The Final Instalment - plus Schnabel's 1938 Eroica Variations
"The sound quality ... made me rethink my conception of Schnabel" Classical CD Review
"They embody what may well prove to be the sonically finest transfer
that these recordings from the 1930s have received" Fanfare
FLAC Downloads includes PDF scores of all three works
REVIEWS OF PREVIOUS ISSUES
"The player's fine mind shows best in the last half of [Opus] 110. He beautifies the sometimes rather awkward piano writing. This is a rich combination of expository skill and imaginative interpretation. The only player who I think makes the fugue (it is a rondo-fugue, worth pondering) even more deeply serene is Hess. There is just a shade of rhythmic unevenness in Schnabel; but the movement's inward grandeur shines out." 
"...nor do I know of musically more satisfying accounts of the Sonatas Opp. 110 and 111 —which is not to forget fine, and better-recorded accounts, by Kempff, Myra Hess or Arrau ... This cycle, I need hardly reiterate, is one of the glories of the gramophone. Indeed, I can think of few undertakings of comparable scope which offer such self-evident proof of the importance of the medium. If you missed the original reissue in 1964, don't hesitate now. The cycle has its oddities and eccentricities, but for once it is no exaggeration to say that to neglect Schnabel is to neglect Beethoven." 
"[The only dull piece in the volume is the Minuet in E flat,] but after it is over ample amends are made by the splendid Variations in the same key subtitled here "Eroica," because the theme, on an air from the ballet Prometheus, is used for the finale of the third symphony... At last Schnabel gets really good recording. In this album I find the fullness of tone that has always been lacking before and not a harsh or thin sound. As in the fourteenth album the pianist is at the top of his form and shows us convincingly what piano literature owes to Beethoven. There are one or two places in the alla fuga finale of the variations where semiquavers are rushed but there is no room for criticism elsewhere."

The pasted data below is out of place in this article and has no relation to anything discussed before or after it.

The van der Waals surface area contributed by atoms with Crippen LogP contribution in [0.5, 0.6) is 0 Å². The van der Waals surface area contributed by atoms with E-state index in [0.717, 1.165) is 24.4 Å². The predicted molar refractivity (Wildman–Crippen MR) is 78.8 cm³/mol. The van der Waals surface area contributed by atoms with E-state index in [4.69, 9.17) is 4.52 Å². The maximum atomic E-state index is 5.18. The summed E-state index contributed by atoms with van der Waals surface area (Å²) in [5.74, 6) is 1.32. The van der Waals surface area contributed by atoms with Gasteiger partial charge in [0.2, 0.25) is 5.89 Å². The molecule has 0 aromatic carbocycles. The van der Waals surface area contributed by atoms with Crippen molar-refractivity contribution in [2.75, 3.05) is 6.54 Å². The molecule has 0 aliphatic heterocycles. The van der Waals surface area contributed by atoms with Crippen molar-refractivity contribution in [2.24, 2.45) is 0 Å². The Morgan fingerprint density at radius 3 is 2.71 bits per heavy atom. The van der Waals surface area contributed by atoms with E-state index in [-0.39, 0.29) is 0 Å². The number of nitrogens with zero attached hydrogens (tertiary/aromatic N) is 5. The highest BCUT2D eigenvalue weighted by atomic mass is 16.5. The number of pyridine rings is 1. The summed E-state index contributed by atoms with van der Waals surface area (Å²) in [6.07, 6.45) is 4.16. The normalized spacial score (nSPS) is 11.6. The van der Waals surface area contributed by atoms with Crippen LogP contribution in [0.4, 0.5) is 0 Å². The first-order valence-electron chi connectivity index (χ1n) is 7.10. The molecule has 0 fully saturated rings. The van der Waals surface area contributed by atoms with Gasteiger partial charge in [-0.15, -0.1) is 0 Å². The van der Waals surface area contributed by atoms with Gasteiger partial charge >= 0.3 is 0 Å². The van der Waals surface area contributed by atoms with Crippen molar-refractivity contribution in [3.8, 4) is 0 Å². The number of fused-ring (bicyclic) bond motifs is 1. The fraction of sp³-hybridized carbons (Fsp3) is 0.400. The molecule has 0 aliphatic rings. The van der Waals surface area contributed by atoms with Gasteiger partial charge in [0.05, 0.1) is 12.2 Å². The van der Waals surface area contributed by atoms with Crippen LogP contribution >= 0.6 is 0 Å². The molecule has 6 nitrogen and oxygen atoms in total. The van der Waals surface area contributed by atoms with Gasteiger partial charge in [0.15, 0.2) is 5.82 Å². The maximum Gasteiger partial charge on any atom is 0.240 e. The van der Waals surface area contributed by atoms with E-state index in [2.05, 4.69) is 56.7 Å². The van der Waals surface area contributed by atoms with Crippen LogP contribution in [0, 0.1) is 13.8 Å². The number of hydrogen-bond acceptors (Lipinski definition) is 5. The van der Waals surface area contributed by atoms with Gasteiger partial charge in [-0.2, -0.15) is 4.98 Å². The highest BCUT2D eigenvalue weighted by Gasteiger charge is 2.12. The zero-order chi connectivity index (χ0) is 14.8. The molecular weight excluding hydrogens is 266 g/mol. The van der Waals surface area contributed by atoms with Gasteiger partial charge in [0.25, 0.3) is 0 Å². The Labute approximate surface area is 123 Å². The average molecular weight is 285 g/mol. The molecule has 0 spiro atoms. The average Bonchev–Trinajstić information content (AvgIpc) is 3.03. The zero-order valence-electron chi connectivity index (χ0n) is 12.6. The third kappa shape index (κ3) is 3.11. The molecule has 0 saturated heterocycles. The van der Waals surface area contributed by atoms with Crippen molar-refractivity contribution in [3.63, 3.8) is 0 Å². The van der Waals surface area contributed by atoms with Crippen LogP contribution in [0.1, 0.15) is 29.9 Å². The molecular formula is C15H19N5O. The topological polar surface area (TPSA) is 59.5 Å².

"...taken as a whole this is a marvellously successful performance, with vivid detail wedded to a conception of invincible grandeur. The pillars of the design are made clearer and firmer than I've ever heard them before: that's to say, the introductory arch (before the theme is reached) ; the span of variations 1-14; the widening vista of the fifteenth variation (the largo) and the bridge to the final fugue and coda." 
WRA, RO, AR, SP. From reviews of original issues and reissues, The Gramophone
Notes on the recordings:
The final two sonatas in Schnabel's Beethoven cycle were both recorded at his first Abbey Road session in January 1932. As Schnabel later wrote, he was not overly pleased with the initial results of his efforts in a recording studio: "I felt as though I were being harried to death. Everything was artificial - the light, the air and the sound, and it took a very long time before I could make the gramophone people adjust some of their equipment to music, even longer to adjust myself to the improved equipment."
Getting the best out of the two sonata recordings has not been easy - despite running to just 45 minutes, my working files for the sonatas alone generated some 11¾ hours of music and an entire abandoned near-finished set. They were more coarsely and noisily recorded than later sonatas in the series and in order to get the best from them I've had to leave a higher level of background noise than in most of the others - my attempts to reduce noise further resulted in intolerable losses of musicality and unevenness of sound.
The tonal quality of the piano in the 1938-recorded Eroica Variations is generally much improved over the earlier recordings, and generally sides were much quieter. However, the presence of swish through many of the sides created a great deal of restoration work and has left some higher residual noise in places than I would have liked. Overall, however, I believe the sound quality here is far more closely representative of the finer nuances of Schnabel's piano tone than is possible to attain from the 1932 sonatas.
CD covers to print:
CD-writing cuesheet (save as .cue):
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